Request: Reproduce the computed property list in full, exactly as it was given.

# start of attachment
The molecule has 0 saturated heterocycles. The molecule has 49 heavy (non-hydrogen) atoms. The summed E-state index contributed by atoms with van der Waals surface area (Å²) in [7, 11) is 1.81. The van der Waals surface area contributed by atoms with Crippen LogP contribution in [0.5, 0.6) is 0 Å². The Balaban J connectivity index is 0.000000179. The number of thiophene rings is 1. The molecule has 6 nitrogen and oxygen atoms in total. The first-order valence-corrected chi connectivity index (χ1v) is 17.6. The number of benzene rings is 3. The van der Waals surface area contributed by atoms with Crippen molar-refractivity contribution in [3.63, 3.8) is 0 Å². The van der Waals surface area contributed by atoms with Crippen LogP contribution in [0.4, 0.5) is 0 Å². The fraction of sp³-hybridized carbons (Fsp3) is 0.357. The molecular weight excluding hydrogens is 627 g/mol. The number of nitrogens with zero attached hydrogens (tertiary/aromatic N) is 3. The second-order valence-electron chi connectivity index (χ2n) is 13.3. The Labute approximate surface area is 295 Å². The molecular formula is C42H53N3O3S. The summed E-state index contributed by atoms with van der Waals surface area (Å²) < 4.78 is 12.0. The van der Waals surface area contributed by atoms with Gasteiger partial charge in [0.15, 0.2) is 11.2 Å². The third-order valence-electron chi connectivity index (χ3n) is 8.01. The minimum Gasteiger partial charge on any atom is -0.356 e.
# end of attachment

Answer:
The molecule has 0 saturated heterocycles. The molecule has 49 heavy (non-hydrogen) atoms. The summed E-state index contributed by atoms with van der Waals surface area (Å²) in [7, 11) is 1.81. The van der Waals surface area contributed by atoms with Crippen LogP contribution in [0.5, 0.6) is 0 Å². The Balaban J connectivity index is 0.000000179. The number of thiophene rings is 1. The molecule has 6 nitrogen and oxygen atoms in total. The first-order valence-corrected chi connectivity index (χ1v) is 17.6. The number of benzene rings is 3. The van der Waals surface area contributed by atoms with Crippen molar-refractivity contribution in [3.63, 3.8) is 0 Å². The van der Waals surface area contributed by atoms with Crippen LogP contribution in [0.4, 0.5) is 0 Å². The fraction of sp³-hybridized carbons (Fsp3) is 0.357. The molecular weight excluding hydrogens is 627 g/mol. The number of nitrogens with zero attached hydrogens (tertiary/aromatic N) is 3. The second-order valence-electron chi connectivity index (χ2n) is 13.3. The Labute approximate surface area is 295 Å². The molecular formula is C42H53N3O3S. The summed E-state index contributed by atoms with van der Waals surface area (Å²) < 4.78 is 12.0. The van der Waals surface area contributed by atoms with Gasteiger partial charge in [0.15, 0.2) is 11.2 Å². The third-order valence-electron chi connectivity index (χ3n) is 8.01. The minimum Gasteiger partial charge on any atom is -0.356 e.